already open in a different Vim instance, I would get the swap file
        found error.

        I fixed that problem with the following SwapExists autocommand:

        if exists("##SwapExists")
        autocmd SwapExists * if v:swapcommand =~ '^:ta\%[g] \|^\d\+G$' | let v:swapchoice='o' | endif
        endif

        If the swap file exists and if the reason for opening the file is a
        tags or cscope command, the file is opened read-only.

        Regards,
        Gary

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      • Christian Brabandt
        ... Really nice. I ll add that to my config. regards, Christian -- You received this message from the vim_use maillist. Do not top-post! Type your reply
        Message 3 of 25 , Aug 2, 2011
          On Tue, August 2, 2011 5:39 pm, Gary Johnson wrote:
          > I often encountered that problem in situations where I didn't have
          > control over how Vim opened a file, so training my fingers wouldn't
          > have helped. I often have several Vim instances open containing
          > files I'm editing, so they have swap files. Then in one of those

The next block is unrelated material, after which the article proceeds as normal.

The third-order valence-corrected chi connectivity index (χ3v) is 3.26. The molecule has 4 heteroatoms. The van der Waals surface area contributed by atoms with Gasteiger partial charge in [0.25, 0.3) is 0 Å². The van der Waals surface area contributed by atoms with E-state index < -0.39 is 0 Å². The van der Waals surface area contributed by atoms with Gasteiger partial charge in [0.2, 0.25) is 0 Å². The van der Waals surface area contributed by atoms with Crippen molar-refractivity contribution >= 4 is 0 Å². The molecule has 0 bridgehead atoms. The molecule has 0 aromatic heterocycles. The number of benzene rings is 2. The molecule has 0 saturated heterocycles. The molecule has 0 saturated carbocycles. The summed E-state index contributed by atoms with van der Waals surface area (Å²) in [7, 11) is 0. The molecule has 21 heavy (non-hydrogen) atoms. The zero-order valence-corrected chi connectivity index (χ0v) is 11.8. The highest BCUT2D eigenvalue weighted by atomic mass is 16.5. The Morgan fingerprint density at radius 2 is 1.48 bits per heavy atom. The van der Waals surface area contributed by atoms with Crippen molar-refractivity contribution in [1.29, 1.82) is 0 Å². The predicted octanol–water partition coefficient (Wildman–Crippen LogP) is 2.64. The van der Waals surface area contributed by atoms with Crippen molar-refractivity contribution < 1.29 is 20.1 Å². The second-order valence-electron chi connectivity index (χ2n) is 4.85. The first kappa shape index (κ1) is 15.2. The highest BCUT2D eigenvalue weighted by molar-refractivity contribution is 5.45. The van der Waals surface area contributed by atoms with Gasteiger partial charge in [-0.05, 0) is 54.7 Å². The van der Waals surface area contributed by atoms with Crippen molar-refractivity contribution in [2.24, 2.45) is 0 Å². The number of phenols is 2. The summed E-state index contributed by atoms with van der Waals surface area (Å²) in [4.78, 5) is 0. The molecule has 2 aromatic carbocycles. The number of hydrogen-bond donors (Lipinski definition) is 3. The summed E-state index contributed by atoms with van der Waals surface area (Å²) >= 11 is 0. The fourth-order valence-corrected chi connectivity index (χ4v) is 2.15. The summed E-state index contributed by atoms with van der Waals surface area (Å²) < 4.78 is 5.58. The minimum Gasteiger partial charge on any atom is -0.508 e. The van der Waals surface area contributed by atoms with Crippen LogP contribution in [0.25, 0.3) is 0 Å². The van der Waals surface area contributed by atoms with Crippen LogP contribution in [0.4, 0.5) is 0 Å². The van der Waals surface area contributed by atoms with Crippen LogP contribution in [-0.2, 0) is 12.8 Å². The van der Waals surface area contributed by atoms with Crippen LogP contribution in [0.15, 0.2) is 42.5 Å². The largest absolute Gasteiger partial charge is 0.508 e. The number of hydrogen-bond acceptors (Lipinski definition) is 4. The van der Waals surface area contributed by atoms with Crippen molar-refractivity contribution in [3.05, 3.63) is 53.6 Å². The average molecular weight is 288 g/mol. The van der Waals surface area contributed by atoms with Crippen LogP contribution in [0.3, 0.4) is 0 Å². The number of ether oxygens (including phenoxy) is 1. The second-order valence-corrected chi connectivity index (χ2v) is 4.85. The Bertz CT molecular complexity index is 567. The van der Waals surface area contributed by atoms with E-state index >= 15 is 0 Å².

> instances I'll use a tags command or a cscope command to find where
          > a symbol is defined or used. If the symbol is in one of the files
          > already open in a different Vim instance, I would get the swap file
          > found error.
          >
          > I fixed that problem with the following SwapExists autocommand:
          >
          > if exists("##SwapExists")
          > autocmd SwapExists * if v:swapcommand =~ '^:ta\%[g] \|^\d\+G$' |
          > let v:swapchoice='o' | endif
          > endif
          >
          > If the swap file exists and if the reason for opening the file is a
          > tags or cscope command, the file is opened read-only.

          Really nice. I'll add that to my config.

          regards,
          Christian

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        • Joan Miquel Torres Rigo
          ... If this happen and the swapfile results to be obsolete, then you could easily loose the (updated) contets of the file (if you accidentally save it). Also,